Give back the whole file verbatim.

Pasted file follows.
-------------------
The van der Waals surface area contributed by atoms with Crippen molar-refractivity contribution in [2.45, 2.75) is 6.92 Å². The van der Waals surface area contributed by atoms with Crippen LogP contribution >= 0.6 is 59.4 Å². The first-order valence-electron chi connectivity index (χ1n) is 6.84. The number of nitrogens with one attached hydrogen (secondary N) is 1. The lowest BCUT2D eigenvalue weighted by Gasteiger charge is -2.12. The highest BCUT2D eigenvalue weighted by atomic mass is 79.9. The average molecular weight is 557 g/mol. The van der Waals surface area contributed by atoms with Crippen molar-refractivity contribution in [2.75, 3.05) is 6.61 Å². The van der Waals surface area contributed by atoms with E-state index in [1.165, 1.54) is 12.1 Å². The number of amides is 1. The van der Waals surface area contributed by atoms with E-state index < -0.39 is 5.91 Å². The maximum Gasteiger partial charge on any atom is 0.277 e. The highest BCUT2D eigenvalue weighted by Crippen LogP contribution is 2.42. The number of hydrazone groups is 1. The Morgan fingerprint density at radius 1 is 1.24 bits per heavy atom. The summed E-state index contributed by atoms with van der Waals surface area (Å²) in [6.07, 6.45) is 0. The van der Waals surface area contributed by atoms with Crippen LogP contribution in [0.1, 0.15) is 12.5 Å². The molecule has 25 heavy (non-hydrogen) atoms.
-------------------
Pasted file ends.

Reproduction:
The van der Waals surface area contributed by atoms with Crippen molar-refractivity contribution in [2.45, 2.75) is 6.92 Å². The van der Waals surface area contributed by atoms with Crippen LogP contribution >= 0.6 is 59.4 Å². The first-order valence-electron chi connectivity index (χ1n) is 6.84. The number of nitrogens with one attached hydrogen (secondary N) is 1. The lowest BCUT2D eigenvalue weighted by Gasteiger charge is -2.12. The highest BCUT2D eigenvalue weighted by atomic mass is 79.9. The average molecular weight is 557 g/mol. The van der Waals surface area contributed by atoms with Crippen molar-refractivity contribution in [2.75, 3.05) is 6.61 Å². The van der Waals surface area contributed by atoms with E-state index in [1.165, 1.54) is 12.1 Å². The number of amides is 1. The van der Waals surface area contributed by atoms with E-state index < -0.39 is 5.91 Å². The maximum Gasteiger partial charge on any atom is 0.277 e. The highest BCUT2D eigenvalue weighted by Crippen LogP contribution is 2.42. The number of hydrazone groups is 1. The Morgan fingerprint density at radius 1 is 1.24 bits per heavy atom. The summed E-state index contributed by atoms with van der Waals surface area (Å²) in [6.07, 6.45) is 0. The van der Waals surface area contributed by atoms with Crippen LogP contribution in [0.1, 0.15) is 12.5 Å². The molecule has 25 heavy (non-hydrogen) atoms.